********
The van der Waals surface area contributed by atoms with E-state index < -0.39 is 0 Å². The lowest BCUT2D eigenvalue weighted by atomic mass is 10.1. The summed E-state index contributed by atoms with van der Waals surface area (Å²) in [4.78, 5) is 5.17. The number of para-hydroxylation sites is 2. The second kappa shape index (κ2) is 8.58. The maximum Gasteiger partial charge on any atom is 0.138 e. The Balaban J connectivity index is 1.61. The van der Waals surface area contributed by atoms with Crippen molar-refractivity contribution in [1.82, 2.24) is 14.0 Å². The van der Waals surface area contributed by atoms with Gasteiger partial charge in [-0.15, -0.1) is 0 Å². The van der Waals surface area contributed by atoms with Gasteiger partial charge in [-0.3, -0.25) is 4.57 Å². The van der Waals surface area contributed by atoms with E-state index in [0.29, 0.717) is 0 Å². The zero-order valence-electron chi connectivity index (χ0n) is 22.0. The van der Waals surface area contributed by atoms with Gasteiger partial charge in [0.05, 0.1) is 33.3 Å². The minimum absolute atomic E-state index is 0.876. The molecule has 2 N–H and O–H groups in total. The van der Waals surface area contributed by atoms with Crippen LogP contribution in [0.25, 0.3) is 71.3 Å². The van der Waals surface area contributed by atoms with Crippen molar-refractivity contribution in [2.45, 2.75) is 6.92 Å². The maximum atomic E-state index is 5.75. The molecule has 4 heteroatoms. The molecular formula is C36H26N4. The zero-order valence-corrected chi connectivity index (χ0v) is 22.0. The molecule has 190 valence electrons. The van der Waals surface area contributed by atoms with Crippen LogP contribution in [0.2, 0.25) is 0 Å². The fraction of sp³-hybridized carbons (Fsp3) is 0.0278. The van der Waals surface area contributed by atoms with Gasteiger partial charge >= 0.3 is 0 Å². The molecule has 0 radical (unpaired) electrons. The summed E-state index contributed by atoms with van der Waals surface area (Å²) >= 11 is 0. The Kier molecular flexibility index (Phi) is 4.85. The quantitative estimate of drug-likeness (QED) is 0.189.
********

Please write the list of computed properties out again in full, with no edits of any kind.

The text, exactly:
The van der Waals surface area contributed by atoms with E-state index < -0.39 is 0 Å². The lowest BCUT2D eigenvalue weighted by atomic mass is 10.1. The summed E-state index contributed by atoms with van der Waals surface area (Å²) in [4.78, 5) is 5.17. The number of para-hydroxylation sites is 2. The second kappa shape index (κ2) is 8.58. The maximum Gasteiger partial charge on any atom is 0.138 e. The Balaban J connectivity index is 1.61. The van der Waals surface area contributed by atoms with Crippen molar-refractivity contribution in [1.82, 2.24) is 14.0 Å². The van der Waals surface area contributed by atoms with Gasteiger partial charge in [-0.15, -0.1) is 0 Å². The van der Waals surface area contributed by atoms with Gasteiger partial charge in [-0.3, -0.25) is 4.57 Å². The van der Waals surface area contributed by atoms with E-state index in [0.29, 0.717) is 0 Å². The zero-order valence-electron chi connectivity index (χ0n) is 22.0. The van der Waals surface area contributed by atoms with Gasteiger partial charge in [0.05, 0.1) is 33.3 Å². The minimum absolute atomic E-state index is 0.876. The molecule has 2 N–H and O–H groups in total. The van der Waals surface area contributed by atoms with Crippen LogP contribution in [0.25, 0.3) is 71.3 Å². The van der Waals surface area contributed by atoms with Crippen molar-refractivity contribution in [2.45, 2.75) is 6.92 Å². The maximum atomic E-state index is 5.75. The molecule has 4 heteroatoms. The molecular formula is C36H26N4. The zero-order valence-corrected chi connectivity index (χ0v) is 22.0. The molecule has 190 valence electrons. The van der Waals surface area contributed by atoms with Crippen LogP contribution in [0.2, 0.25) is 0 Å². The fraction of sp³-hybridized carbons (Fsp3) is 0.0278. The van der Waals surface area contributed by atoms with Gasteiger partial charge >= 0.3 is 0 Å². The molecule has 0 radical (unpaired) electrons. The summed E-state index contributed by atoms with van der Waals surface area (Å²) >= 11 is 0. The Kier molecular flexibility index (Phi) is 4.85. The quantitative estimate of drug-likeness (QED) is 0.189.